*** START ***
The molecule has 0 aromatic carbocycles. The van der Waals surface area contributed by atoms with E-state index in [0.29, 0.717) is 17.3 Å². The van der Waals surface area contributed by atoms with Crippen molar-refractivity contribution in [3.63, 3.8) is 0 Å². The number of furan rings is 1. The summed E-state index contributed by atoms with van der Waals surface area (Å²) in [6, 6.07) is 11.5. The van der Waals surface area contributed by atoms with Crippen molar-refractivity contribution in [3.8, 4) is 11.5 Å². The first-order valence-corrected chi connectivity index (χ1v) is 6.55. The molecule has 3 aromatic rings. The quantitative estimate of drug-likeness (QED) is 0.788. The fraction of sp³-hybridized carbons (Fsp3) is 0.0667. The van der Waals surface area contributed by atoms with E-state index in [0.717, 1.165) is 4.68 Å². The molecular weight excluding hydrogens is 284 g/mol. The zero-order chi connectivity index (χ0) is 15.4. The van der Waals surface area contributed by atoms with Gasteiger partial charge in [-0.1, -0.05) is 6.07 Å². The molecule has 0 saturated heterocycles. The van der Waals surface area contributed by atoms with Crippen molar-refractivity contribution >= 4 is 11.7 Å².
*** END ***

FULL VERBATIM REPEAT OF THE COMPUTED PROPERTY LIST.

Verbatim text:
The molecule has 0 aromatic carbocycles. The van der Waals surface area contributed by atoms with E-state index in [0.29, 0.717) is 17.3 Å². The van der Waals surface area contributed by atoms with Crippen molar-refractivity contribution in [3.63, 3.8) is 0 Å². The number of furan rings is 1. The summed E-state index contributed by atoms with van der Waals surface area (Å²) in [6, 6.07) is 11.5. The van der Waals surface area contributed by atoms with Crippen molar-refractivity contribution in [3.8, 4) is 11.5 Å². The first-order valence-corrected chi connectivity index (χ1v) is 6.55. The molecule has 3 aromatic rings. The quantitative estimate of drug-likeness (QED) is 0.788. The fraction of sp³-hybridized carbons (Fsp3) is 0.0667. The van der Waals surface area contributed by atoms with E-state index in [0.717, 1.165) is 4.68 Å². The molecular weight excluding hydrogens is 284 g/mol. The zero-order chi connectivity index (χ0) is 15.4. The van der Waals surface area contributed by atoms with Gasteiger partial charge in [-0.1, -0.05) is 6.07 Å². The molecule has 0 saturated heterocycles. The van der Waals surface area contributed by atoms with Crippen molar-refractivity contribution >= 4 is 11.7 Å².